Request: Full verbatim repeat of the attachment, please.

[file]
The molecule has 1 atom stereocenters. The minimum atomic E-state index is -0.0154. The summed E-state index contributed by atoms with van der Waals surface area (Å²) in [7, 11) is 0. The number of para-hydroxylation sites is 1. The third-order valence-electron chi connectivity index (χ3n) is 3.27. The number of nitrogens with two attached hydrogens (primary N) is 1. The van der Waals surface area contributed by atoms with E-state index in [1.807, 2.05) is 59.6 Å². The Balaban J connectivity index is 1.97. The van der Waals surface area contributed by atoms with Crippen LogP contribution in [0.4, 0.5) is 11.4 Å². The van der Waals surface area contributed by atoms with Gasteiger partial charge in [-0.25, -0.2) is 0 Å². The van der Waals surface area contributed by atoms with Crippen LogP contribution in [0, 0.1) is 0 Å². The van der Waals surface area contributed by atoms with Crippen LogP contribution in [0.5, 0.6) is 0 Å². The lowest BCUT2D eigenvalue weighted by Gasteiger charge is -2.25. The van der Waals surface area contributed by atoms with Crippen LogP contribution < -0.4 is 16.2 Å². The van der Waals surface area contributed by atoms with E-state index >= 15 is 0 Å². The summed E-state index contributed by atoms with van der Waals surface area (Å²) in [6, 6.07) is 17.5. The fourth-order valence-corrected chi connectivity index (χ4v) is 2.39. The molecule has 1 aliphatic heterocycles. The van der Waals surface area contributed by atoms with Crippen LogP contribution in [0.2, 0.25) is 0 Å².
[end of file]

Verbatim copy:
The molecule has 1 atom stereocenters. The minimum atomic E-state index is -0.0154. The summed E-state index contributed by atoms with van der Waals surface area (Å²) in [7, 11) is 0. The number of para-hydroxylation sites is 1. The third-order valence-electron chi connectivity index (χ3n) is 3.27. The number of nitrogens with two attached hydrogens (primary N) is 1. The van der Waals surface area contributed by atoms with E-state index in [1.807, 2.05) is 59.6 Å². The Balaban J connectivity index is 1.97. The van der Waals surface area contributed by atoms with Crippen LogP contribution in [0.4, 0.5) is 11.4 Å². The van der Waals surface area contributed by atoms with Gasteiger partial charge in [-0.25, -0.2) is 0 Å². The van der Waals surface area contributed by atoms with Crippen LogP contribution in [0, 0.1) is 0 Å². The van der Waals surface area contributed by atoms with Crippen LogP contribution in [0.5, 0.6) is 0 Å². The lowest BCUT2D eigenvalue weighted by Gasteiger charge is -2.25. The van der Waals surface area contributed by atoms with Crippen LogP contribution < -0.4 is 16.2 Å². The van der Waals surface area contributed by atoms with E-state index >= 15 is 0 Å². The summed E-state index contributed by atoms with van der Waals surface area (Å²) in [6, 6.07) is 17.5. The fourth-order valence-corrected chi connectivity index (χ4v) is 2.39. The molecule has 1 aliphatic heterocycles. The van der Waals surface area contributed by atoms with Crippen LogP contribution in [0.2, 0.25) is 0 Å².